Calculating Trendline Values in SQL Server Using XLeratorDB
Apr
26
Written by:
Charles Flock
4/26/2011 5:33 PM
In this posting we demonstrate how to replicate the EXCEL Polynomial Trendline in SQL Server.
Let’s start with the following data in EXCEL.
x

y

2

0.5

1

0.8125

0

1

1

1.1875

2

2.5

3

6.0625

We then create a graph of the x and yvalues in EXCEL and add a trendline, using the Polynomial option, with an order of 3.
This produces the following chart.
This chart contains the plotted points of our x and yvalues, and has calculated a trendline, which is a thirdorder polynomial which best fits the supplied values. The equation for that polynomial is:
0.1875x^{3} + 1
Which means that each yvalue is calculated using this polynomial. For example, at x = 1.5
y = 0.1875(1.5)^{3} + 1
y = 1.6328125
In XLeratorDB we have added several functions that enable you to do precisely these types of calculations on the database. For example, the tablevalued functions, POLYFIT and POLYFIT_q, will calculate the polynomial coefficients to a specified degree (degree being the equivalent of order in EXCEL), much like the equation displayed in the EXCEL graph.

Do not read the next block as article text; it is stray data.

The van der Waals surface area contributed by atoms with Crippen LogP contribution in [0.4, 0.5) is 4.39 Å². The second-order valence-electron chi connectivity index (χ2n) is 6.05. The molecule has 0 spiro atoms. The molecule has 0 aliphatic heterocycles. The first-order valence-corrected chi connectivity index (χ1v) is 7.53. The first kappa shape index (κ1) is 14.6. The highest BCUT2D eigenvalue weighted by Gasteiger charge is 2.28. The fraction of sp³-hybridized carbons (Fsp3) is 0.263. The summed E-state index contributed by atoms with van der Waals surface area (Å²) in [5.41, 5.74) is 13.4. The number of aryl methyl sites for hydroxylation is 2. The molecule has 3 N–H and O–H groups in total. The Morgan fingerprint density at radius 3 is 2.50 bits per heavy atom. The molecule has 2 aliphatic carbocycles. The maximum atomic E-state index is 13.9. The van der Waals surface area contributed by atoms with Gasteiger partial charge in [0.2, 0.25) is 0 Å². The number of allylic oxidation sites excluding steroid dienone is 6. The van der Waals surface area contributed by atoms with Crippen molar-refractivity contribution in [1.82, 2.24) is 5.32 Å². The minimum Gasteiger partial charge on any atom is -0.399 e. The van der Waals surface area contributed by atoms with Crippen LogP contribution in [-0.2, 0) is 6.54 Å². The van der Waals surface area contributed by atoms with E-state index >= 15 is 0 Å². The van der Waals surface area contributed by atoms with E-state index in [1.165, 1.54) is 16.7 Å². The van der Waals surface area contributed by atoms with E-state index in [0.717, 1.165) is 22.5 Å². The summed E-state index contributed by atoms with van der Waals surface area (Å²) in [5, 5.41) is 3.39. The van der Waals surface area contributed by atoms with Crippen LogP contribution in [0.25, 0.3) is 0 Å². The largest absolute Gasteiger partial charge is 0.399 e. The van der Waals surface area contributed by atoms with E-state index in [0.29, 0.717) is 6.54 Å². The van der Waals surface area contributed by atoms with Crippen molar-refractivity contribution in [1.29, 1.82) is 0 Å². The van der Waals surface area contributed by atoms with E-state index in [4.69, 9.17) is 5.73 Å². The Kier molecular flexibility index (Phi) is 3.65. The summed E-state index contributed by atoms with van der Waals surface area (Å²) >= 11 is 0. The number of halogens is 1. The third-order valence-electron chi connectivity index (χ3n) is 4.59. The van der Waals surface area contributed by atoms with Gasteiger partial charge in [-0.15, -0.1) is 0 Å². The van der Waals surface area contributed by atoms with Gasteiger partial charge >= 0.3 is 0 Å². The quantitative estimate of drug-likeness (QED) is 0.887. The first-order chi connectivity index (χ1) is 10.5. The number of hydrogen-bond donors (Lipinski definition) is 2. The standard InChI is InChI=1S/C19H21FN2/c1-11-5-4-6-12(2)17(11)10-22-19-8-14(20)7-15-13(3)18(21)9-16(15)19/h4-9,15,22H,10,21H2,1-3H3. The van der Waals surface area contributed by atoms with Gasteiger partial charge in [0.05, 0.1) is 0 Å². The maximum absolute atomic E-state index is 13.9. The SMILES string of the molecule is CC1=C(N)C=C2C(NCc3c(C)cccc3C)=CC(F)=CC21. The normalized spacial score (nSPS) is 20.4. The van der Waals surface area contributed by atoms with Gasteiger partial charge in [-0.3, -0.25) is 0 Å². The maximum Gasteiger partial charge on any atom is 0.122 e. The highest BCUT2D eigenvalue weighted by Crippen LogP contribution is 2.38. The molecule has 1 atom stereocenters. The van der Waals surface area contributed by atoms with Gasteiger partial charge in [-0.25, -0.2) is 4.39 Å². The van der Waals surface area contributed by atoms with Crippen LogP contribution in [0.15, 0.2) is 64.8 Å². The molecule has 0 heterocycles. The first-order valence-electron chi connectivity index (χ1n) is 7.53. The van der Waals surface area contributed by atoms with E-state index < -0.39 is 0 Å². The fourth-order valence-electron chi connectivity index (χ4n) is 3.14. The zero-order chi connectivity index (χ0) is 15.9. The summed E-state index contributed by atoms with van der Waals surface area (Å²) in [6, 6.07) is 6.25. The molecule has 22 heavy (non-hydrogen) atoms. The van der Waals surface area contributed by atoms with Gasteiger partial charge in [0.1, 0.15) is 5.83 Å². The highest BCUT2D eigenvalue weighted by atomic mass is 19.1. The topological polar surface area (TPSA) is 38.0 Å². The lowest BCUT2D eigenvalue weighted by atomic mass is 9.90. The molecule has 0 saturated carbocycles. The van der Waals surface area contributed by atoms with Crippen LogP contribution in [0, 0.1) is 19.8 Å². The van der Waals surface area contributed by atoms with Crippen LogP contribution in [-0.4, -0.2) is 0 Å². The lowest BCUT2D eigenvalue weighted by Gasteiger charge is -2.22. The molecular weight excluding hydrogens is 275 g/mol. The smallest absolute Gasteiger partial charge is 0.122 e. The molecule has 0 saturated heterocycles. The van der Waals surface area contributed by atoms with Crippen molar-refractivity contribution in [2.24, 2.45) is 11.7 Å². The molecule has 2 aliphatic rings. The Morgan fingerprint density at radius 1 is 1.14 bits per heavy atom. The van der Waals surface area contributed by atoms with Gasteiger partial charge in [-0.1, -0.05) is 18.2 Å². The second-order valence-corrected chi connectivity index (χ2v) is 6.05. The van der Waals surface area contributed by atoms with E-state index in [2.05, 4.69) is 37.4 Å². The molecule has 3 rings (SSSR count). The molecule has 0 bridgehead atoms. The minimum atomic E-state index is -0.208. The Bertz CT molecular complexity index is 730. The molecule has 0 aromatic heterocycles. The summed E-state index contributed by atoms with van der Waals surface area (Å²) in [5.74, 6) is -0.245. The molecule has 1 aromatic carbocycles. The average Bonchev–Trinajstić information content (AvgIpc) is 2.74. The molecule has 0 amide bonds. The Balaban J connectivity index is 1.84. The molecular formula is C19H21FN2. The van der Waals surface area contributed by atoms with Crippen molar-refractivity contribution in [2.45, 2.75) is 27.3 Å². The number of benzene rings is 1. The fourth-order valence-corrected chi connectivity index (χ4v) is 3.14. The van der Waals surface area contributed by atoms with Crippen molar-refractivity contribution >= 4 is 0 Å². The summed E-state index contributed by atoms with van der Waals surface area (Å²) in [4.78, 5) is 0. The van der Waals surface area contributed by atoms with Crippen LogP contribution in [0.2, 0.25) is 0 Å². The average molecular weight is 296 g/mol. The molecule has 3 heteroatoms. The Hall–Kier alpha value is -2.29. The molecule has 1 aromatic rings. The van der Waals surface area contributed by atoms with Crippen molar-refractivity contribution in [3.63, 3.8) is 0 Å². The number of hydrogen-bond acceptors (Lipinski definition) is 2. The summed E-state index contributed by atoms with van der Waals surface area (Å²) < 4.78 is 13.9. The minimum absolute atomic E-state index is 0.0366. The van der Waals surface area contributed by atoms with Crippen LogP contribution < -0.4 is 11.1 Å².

Let’s put our x and yvalues into a temporary table (just to keep things simple), and calculate the coefficients.
SET NOCOUNT ON
SELECT *
into #xy
FROM (VALUES
(2,0.5),
(1,0.8125),
(0,1),
(1,1.1875),
(2,2.5),
(3,6.0625)
)n(x,y)
SELECT coe_num,
ROUND(coe_val, 6) as coe_val
FROM wct.POLYFIT('#xy','x','y','',NULL,3)
This produces the following result.
coe_num coe_val
 
4 1
3 0
2 0
1 0.1875
These values equal the values produced by the EXCEL trendline. The coefficients are numbered in the order in which they appear in the polynomial, starting from x^{3} and ending at x^{0}. The polynomial would look like this:
y = 0.1875x^{3} + 0x^{2} + 0x^{1} + 1x^{0}
This, of course, simplifies to